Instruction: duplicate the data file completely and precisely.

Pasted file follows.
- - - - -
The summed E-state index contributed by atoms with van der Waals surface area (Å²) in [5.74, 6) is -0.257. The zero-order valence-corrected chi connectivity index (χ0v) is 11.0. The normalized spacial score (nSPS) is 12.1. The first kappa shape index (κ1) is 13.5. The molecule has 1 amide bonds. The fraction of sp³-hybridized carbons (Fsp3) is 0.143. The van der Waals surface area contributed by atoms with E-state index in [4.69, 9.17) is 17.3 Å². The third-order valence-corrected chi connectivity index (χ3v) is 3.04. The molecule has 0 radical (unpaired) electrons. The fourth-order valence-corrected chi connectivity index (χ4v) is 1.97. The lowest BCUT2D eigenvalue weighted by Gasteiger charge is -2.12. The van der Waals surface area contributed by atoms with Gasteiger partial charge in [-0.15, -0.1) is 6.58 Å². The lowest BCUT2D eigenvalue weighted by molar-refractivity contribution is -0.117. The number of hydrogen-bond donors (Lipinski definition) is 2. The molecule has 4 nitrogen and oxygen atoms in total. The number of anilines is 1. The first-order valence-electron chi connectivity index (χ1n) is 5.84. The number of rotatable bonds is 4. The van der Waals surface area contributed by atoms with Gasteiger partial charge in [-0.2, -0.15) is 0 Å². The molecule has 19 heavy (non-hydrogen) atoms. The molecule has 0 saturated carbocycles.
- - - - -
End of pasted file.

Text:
The summed E-state index contributed by atoms with van der Waals surface area (Å²) in [5.74, 6) is -0.257. The zero-order valence-corrected chi connectivity index (χ0v) is 11.0. The normalized spacial score (nSPS) is 12.1. The first kappa shape index (κ1) is 13.5. The molecule has 1 amide bonds. The fraction of sp³-hybridized carbons (Fsp3) is 0.143. The van der Waals surface area contributed by atoms with E-state index in [4.69, 9.17) is 17.3 Å². The third-order valence-corrected chi connectivity index (χ3v) is 3.04. The molecule has 0 radical (unpaired) electrons. The fourth-order valence-corrected chi connectivity index (χ4v) is 1.97. The lowest BCUT2D eigenvalue weighted by Gasteiger charge is -2.12. The van der Waals surface area contributed by atoms with Gasteiger partial charge in [-0.15, -0.1) is 6.58 Å². The lowest BCUT2D eigenvalue weighted by molar-refractivity contribution is -0.117. The number of hydrogen-bond donors (Lipinski definition) is 2. The molecule has 4 nitrogen and oxygen atoms in total. The number of anilines is 1. The first-order valence-electron chi connectivity index (χ1n) is 5.84. The number of rotatable bonds is 4. The van der Waals surface area contributed by atoms with Gasteiger partial charge in [-0.2, -0.15) is 0 Å². The molecule has 19 heavy (non-hydrogen) atoms. The molecule has 0 saturated carbocycles.